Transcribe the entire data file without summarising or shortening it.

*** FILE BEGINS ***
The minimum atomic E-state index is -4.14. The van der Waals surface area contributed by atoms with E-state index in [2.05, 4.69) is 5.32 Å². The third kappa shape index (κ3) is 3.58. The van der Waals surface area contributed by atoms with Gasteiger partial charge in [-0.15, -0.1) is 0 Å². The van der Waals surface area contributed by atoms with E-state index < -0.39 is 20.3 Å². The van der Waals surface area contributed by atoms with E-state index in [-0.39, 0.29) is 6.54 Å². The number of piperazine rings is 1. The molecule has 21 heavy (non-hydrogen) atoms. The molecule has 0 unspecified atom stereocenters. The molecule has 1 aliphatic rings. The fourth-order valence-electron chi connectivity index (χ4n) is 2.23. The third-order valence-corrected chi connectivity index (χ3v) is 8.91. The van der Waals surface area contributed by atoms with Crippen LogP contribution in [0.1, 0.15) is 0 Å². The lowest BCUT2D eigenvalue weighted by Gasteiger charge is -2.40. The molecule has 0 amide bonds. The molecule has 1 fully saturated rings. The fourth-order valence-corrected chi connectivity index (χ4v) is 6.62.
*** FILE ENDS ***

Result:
The minimum atomic E-state index is -4.14. The van der Waals surface area contributed by atoms with E-state index in [2.05, 4.69) is 5.32 Å². The third kappa shape index (κ3) is 3.58. The van der Waals surface area contributed by atoms with Gasteiger partial charge in [-0.15, -0.1) is 0 Å². The van der Waals surface area contributed by atoms with E-state index < -0.39 is 20.3 Å². The van der Waals surface area contributed by atoms with E-state index in [-0.39, 0.29) is 6.54 Å². The number of piperazine rings is 1. The molecule has 21 heavy (non-hydrogen) atoms. The molecule has 0 unspecified atom stereocenters. The molecule has 1 aliphatic rings. The fourth-order valence-electron chi connectivity index (χ4n) is 2.23. The third-order valence-corrected chi connectivity index (χ3v) is 8.91. The van der Waals surface area contributed by atoms with Crippen LogP contribution in [0.1, 0.15) is 0 Å². The lowest BCUT2D eigenvalue weighted by Gasteiger charge is -2.40. The molecule has 0 amide bonds. The molecule has 1 fully saturated rings. The fourth-order valence-corrected chi connectivity index (χ4v) is 6.62.